Monday, January 7, 2008

Headed for a fall?

Harvard University economist Martin Feldstein, head of the group that dates U.S. economic cycles, said the odds of a recession have risen to more than 50 percent after a report showing unemployment jumped in December.

In another sign of a weakening job market, employers are cutting hours for more workers to below the 35-hour-per-week threshold for full-time work because of slowing demand, or "slack work," according to government data.

The current mortgage crisis will probably enter the U.S. record book as the second-worst in the past 100 years. The crux of the crisis is a loss of confidence by the investors who purchase mortgage-backed securities and their retreat to the sidelines. When investors stop buying, the secondary market system grinds to a halt.

Jefferies Group projected a surprise fourth-quarter loss, hurt by trading losses, weak results in its high-yield and asset management businesses, and higher compensation costs.

Credit Suisse fell 2.2 percent to 64.25 Swiss francs. Switzerland's second-biggest bank expects additional writedowns of 2.5 billion Swiss francs ($2.3 billion) for the fourth quarter of 2007, Sonntag reported, without saying where it got the information.

Deutsche Bank, Germany's largest bank, slid 1 percent to 86.38 euros after Credit Suisse downgraded the stock to "underperform'' from "outperform,'' saying it remains "cautious'' on European banks in 2008.

Banks may be required to set aside more capital to offset the risk of losses on new collateralized debt obligations and other complex securities, according to Moody's Investors Service.

Gordon Brown on Sunday warned Britain’s economy faces a “dangerous” year ahead as he battled against rising energy prices and higher pay awards that he fears could undermine his pledge to “break the back of inflation”. Mr Brown told the Observer, the British Sunday newspaper: “This is a difficult and dangerous situation for the world economy.”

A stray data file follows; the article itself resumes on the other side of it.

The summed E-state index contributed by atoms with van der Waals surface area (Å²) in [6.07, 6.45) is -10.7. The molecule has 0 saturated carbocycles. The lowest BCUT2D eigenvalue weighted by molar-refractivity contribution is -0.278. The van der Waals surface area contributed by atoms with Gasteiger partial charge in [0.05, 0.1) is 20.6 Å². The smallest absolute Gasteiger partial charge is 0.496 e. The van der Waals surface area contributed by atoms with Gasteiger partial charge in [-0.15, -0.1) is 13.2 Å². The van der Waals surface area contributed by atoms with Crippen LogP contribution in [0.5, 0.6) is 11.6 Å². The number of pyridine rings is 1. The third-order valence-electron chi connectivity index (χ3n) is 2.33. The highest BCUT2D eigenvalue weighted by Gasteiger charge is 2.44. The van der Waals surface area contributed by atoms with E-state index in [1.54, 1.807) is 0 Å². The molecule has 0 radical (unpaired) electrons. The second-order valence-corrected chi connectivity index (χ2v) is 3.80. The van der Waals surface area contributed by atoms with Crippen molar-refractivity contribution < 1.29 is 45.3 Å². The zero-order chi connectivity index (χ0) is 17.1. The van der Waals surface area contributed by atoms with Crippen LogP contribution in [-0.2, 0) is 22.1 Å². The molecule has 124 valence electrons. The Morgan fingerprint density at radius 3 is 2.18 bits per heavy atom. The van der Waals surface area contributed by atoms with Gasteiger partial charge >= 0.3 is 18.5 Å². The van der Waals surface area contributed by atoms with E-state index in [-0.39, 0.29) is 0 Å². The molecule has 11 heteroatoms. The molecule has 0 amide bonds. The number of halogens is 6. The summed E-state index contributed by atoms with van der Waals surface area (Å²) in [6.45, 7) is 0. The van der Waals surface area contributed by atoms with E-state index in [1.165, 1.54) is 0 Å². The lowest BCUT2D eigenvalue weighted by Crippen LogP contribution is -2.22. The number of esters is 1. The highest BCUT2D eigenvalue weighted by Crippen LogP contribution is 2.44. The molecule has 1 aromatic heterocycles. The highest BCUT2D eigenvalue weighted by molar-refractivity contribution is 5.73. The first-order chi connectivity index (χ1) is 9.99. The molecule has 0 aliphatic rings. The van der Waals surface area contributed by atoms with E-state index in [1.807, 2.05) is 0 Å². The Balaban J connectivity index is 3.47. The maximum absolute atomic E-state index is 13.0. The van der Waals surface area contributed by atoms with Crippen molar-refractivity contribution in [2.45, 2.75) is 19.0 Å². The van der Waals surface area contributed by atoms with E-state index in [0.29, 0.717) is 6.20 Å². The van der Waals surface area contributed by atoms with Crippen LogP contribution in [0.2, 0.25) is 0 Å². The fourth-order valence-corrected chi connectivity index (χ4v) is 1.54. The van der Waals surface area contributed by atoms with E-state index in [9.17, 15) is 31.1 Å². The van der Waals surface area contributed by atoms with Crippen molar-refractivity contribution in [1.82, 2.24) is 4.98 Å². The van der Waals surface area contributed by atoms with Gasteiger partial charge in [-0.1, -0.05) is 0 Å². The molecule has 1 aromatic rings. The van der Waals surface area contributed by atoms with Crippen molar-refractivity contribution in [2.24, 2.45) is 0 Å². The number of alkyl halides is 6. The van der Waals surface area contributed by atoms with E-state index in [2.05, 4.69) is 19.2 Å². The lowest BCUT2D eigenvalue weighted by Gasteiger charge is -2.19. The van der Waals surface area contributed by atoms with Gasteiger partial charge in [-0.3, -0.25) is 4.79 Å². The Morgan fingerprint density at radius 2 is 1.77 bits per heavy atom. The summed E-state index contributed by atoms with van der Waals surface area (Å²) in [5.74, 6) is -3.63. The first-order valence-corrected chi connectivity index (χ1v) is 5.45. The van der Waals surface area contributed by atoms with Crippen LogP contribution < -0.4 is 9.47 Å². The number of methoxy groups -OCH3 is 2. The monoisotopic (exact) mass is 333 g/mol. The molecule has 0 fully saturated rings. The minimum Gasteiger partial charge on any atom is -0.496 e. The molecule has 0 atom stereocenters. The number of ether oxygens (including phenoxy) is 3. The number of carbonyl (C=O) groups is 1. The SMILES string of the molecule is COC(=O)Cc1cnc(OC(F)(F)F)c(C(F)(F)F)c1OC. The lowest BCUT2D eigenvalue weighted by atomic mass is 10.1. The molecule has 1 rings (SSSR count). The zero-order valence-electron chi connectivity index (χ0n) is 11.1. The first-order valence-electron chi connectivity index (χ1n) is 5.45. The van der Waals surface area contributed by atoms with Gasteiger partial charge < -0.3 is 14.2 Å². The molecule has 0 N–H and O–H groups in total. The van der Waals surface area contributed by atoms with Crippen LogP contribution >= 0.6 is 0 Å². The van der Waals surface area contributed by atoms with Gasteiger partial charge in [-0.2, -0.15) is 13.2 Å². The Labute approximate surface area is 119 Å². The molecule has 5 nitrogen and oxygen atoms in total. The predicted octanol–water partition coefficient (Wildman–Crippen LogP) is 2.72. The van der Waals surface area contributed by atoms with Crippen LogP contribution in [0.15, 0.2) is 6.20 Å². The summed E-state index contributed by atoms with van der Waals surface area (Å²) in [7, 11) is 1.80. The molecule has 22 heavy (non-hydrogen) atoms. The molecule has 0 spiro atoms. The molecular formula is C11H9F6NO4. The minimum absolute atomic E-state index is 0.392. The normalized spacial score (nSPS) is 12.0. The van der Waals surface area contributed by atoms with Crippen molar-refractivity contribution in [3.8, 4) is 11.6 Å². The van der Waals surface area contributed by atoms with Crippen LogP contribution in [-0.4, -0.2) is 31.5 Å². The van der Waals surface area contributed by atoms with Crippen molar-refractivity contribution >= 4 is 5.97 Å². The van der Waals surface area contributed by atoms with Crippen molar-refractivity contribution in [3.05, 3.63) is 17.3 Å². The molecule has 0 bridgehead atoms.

J Sainsbury Plc, Britain's third- biggest supermarket chain, dropped the most in two months in London trading after a report that the company may have missed internal sales and profit goals over Christmas.

ppraisal values fell at a record rate in November and commercial real estate derivatives contracts indicate owners of British offices, shopping malls and warehouses may suffer their biggest annual losses in more than a quarter century. Building owners may record losses of at least 11 percent in 2008.

European Aeronautic, Defence & Space Co., parent of Airbus SAS, dropped the most in four months after Deutsche Bank AG recommended selling the stock, saying airliner orders may decline this year.

SAP AG fell the most in almost a year in Frankfurt trading after analysts at UBS AG and Societe Generale lowered their price estimates, citing risks related to the acquisition of Business Objects SA.

Nokia Siemens Networks, the world's second-biggest maker of wireless networks, won a contract in Saudi Arabia valued at $935 million, among its biggest deals since the venture started in April.

Gordon Brown's plane will have barely departed New Delhi's Indira Gandhi International Airport this month before Nicolas Sarkozy's arrives with another contingent of executives seeking opportunities in India's rapidly opening markets.

Last Year's Losers Levkovich, Cohen See 14% Advance for S&P 500. Cohen, 55, the New York-based chief investment strategist at Goldman, agrees that the benchmark for U.S. equities will rise 14 percent from its 2007 close. She says stocks will rally because profits will rebound as the economy keeps growing. The S&P 500 fell short of the average 9.3 percent gain expected by forecasters last year after financial companies plunged the most since 1990.